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Extreme events are phenomena which occupy the tail-end of a distributions PDF. While atmospheric phenomena are decidedly non-Gaussian, the exact shape of these tails of a distribution are relatively unknown. From stochastic theory, it is noted that tails or extremes may be predicted by the behavior of power-law distribution. While prior research for the empirical search for power-laws has been heavily qualitative in nature, this study aims at the quantitative and statistical fitting and analysis of power-laws across the southeastern United States with respect to daily maximum and minimum temperatures. Utilizing a power-law fitting algorithm, we may fit power-law distributions to the PDFs of atmospheric maximum and minimum temperatures. After statistical analysis, we may note the universal significance of these power-law tails throughout the southeastern United States within regions of non-Gaussianity. Further, we analyze varying behavior of these significant power-laws within the distribution's PDF. From this, we may note and observe the behavior of these extremes events in relation to weather and climatic cycles.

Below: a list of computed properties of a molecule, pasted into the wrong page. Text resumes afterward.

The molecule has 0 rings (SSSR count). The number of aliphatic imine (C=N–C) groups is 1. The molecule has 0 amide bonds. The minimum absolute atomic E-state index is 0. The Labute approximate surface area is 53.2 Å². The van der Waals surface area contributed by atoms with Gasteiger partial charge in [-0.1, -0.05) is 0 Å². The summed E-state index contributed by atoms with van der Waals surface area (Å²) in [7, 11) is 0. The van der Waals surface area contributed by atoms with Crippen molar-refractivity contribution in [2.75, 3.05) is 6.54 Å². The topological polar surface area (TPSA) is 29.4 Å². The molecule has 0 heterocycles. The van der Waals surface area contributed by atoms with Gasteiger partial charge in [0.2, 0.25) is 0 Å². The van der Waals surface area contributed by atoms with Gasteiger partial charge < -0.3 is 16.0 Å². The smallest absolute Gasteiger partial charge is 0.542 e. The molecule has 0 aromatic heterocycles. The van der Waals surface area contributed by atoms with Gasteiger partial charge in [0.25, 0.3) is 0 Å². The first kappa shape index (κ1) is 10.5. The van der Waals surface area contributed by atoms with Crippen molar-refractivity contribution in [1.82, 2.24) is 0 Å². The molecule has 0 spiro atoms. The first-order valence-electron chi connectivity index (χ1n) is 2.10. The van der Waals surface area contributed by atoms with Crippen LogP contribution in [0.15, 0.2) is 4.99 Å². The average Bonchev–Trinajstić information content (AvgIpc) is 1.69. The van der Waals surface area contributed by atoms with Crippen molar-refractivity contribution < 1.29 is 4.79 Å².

A Thesis submitted to the Department of Earth, Ocean, and Atmospheric Science in partial fulfillment of the requirements for the degree of Master of Science.
Includes bibliographical references.
Philip Sura, Professor Directing Thesis; Zhaohua Wu, Committee Member; Mark Bourassa, Committee Member; Lydia Stefanova, Committee Member.
Florida State University
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